To give you an idea, a traditional nuclear reactor that produces 1,000 to 1,400 megawatts of electrical power with an efficiency of 30% generates about 3,000 megawatts of thermal power. So we are not at all on the same scale.”
Why not use the large reactors that are already operational?
Cédric Vialle: “These new reactors will be able to reach higher temperatures than conventional reactors and thus produce heat consistently without using fossil fuels, i.e. without burning hydrocarbons. Conventional nuclear reactors also produce nuclear electricity, but with an efficiency of 30%. So there are losses. The efficiency of the electrolysis itself is between 50 and 80%. With the future reactors and the new production process, the heat produced will be used directly, which improves efficiency. Lastly, these new reactors will make it possible to produce red hydrogen in large quantities at a lower cost than, for example, hydrogen from renewable energy sources.”
Could red hydrogen replace gray and blue hydrogen?
Cédric Vialle: “That’s the idea. We know for the moment that green hydrogen is not profitable and that it probably won’t be tomorrow either. But to produce this red hydrogen, new reactors are needed. And this is raising a lot of questions in France.”
What questions, for example?
Cédric Vialle: “First of all, these nuclear reactors do not exist yet, so they have to be designed. In France, the first reactor of this type is not expected until 2030-2035. But we have a lack of skilled labor to build them.
There is also another question: the technology of these future high-temperature reactors, 900°C, poses challenges in terms of piping. Conventional nuclear reactors are around 300°C. We will have to develop special piping, reinforced with thermal protection, to withstand temperatures of 900°C. However, the production of these pipes today is complicated.
There is also the issue of cooling. In Japan, the HTGR reactor will use cooling gasses, including helium. But this poses technological challenges for structures and seals because helium molecules tend to be highly volatile and leak easily. Today, in France, we would be more inclined towards cooling with liquid salts, as is the case in some solar power plants.”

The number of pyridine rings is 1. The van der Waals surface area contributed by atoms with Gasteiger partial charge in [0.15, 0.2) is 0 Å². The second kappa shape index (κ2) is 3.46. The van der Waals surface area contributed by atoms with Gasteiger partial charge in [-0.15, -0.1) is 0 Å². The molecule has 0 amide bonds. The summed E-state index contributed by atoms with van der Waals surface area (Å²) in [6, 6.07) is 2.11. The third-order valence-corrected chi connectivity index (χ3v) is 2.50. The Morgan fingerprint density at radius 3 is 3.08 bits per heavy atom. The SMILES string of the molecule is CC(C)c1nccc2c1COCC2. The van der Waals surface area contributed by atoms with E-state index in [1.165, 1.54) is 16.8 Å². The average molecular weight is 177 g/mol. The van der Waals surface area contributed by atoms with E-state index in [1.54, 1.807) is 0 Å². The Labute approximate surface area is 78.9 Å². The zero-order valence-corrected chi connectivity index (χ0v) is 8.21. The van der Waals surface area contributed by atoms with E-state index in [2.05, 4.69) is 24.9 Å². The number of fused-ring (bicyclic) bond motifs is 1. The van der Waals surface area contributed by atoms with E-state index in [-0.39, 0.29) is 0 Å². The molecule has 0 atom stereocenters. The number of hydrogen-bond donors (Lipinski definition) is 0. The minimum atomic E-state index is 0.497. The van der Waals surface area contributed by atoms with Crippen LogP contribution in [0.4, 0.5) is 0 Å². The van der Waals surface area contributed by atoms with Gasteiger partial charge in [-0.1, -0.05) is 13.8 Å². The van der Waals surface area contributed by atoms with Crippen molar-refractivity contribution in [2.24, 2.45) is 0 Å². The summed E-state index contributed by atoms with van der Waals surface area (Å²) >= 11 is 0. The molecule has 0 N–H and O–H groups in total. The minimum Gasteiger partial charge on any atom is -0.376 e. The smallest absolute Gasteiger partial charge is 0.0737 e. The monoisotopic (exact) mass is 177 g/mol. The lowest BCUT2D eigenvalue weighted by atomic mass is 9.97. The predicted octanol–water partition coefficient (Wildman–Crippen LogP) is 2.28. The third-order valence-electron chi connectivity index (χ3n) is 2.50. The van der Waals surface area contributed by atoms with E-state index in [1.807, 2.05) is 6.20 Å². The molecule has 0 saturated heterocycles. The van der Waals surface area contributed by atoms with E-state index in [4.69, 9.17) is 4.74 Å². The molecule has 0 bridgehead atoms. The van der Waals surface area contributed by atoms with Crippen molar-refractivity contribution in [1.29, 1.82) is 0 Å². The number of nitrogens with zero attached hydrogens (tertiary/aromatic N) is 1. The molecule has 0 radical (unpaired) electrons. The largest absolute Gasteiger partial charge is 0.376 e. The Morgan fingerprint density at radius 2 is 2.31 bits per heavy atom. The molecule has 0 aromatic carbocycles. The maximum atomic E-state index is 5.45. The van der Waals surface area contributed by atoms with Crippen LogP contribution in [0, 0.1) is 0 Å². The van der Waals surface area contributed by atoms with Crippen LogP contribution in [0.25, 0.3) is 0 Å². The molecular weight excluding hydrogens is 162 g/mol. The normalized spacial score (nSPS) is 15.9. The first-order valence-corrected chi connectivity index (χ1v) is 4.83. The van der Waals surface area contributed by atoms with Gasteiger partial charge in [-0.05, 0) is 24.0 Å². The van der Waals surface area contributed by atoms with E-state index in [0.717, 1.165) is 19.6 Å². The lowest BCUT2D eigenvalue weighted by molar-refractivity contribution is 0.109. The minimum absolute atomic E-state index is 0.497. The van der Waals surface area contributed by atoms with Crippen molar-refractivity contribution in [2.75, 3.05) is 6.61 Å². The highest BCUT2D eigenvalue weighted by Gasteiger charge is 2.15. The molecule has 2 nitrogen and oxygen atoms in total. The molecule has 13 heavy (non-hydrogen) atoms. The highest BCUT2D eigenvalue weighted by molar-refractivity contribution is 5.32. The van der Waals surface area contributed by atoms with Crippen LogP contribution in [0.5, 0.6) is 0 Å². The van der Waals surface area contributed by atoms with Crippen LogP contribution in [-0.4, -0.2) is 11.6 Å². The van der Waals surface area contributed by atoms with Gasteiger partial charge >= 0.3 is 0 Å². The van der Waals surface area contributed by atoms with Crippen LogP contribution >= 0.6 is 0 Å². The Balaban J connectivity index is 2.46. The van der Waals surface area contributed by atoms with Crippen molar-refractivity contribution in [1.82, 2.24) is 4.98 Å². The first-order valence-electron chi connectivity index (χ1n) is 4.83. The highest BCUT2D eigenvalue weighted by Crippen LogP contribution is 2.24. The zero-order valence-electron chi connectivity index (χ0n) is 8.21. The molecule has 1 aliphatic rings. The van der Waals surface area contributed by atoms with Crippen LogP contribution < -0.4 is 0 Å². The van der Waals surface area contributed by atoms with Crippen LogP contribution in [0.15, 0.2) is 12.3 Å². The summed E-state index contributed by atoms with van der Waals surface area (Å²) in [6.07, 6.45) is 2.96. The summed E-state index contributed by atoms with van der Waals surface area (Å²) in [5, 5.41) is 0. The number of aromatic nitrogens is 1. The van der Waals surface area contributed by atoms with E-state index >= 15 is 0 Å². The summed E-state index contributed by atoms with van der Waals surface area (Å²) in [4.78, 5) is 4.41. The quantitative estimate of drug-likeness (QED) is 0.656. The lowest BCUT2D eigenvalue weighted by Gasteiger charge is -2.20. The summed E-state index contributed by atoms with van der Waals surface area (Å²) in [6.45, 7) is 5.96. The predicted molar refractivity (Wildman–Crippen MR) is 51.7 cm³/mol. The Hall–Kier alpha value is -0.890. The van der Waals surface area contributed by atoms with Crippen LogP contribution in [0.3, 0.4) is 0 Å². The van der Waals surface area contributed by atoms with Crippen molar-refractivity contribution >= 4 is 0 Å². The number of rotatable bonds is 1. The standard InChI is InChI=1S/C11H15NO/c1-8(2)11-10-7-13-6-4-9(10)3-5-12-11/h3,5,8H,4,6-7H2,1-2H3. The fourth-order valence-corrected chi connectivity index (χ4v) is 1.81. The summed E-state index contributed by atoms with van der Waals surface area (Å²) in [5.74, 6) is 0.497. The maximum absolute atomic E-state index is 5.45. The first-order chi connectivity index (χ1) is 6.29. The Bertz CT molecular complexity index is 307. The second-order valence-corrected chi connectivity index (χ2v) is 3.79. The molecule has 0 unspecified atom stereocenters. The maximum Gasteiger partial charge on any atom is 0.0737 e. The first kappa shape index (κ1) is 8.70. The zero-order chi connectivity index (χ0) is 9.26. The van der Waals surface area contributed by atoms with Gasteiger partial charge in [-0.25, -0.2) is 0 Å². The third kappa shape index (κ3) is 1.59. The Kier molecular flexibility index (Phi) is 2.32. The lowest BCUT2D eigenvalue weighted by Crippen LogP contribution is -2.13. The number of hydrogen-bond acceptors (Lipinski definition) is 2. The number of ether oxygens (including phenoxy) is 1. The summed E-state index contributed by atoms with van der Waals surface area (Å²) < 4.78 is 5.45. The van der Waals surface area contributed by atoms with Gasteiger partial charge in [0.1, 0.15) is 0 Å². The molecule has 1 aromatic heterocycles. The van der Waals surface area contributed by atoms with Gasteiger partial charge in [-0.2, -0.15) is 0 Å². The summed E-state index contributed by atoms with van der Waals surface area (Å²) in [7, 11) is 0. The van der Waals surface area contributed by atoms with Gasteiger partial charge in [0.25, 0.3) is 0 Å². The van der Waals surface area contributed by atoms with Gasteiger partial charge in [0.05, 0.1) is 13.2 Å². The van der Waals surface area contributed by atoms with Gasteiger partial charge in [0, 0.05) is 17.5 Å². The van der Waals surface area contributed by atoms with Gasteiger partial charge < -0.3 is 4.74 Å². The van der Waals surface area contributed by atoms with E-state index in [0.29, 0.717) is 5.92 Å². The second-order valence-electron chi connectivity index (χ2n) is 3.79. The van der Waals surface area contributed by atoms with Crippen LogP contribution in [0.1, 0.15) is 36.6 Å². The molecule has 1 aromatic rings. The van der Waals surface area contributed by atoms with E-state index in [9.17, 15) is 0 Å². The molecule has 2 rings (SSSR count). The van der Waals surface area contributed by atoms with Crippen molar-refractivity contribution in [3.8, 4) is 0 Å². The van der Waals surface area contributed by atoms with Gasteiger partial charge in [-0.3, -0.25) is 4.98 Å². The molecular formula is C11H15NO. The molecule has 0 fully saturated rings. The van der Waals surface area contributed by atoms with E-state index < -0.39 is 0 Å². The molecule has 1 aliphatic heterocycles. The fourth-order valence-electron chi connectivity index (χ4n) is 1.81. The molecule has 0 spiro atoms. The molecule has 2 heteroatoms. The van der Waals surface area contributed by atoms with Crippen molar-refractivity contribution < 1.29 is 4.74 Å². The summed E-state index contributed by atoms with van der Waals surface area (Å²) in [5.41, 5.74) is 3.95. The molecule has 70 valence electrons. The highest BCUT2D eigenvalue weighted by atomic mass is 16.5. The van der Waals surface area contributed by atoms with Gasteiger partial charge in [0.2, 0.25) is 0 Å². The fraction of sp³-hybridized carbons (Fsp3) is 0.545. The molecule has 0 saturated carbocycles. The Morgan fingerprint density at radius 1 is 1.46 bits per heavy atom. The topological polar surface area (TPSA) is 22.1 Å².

What are the advantages of small reactors?
Cédric Vialle: “Small reactors would be very interesting for isolated territories like Japan, a small island with few resources, or certain French territories like Corsica or Polynesia. This would allow us to supply these isolated territories with decarbonized energy rather than having thermal power plants as is currently the case. It would also make it possible to power all public transport networks in these areas with hydrogen.
Another advantage of these small reactors in more remote areas is that there is no need for large cooling systems dependent on rivers or the sea.
But I would also like to point out that the technology is not yet mature. Industrial production with this type of fuel does not exist yet. It’s still in the development phase. The future Japanese hydrogen production plant using energy produced by an HDGR is still under construction.”
|About Cédric Vialle
|Cécric Vialle is a French mechanical engineer. He previously worked at the CNIM, a French industrial engineering contractor and equipment manufacturer where he was in charge of establishing the cost of nuclear and military projects. He then joined Airbus Helicopter.
He joined DirectIndustry in 2017 as an Industry Expert in charge of selecting the best industrial equipment for decision-makers.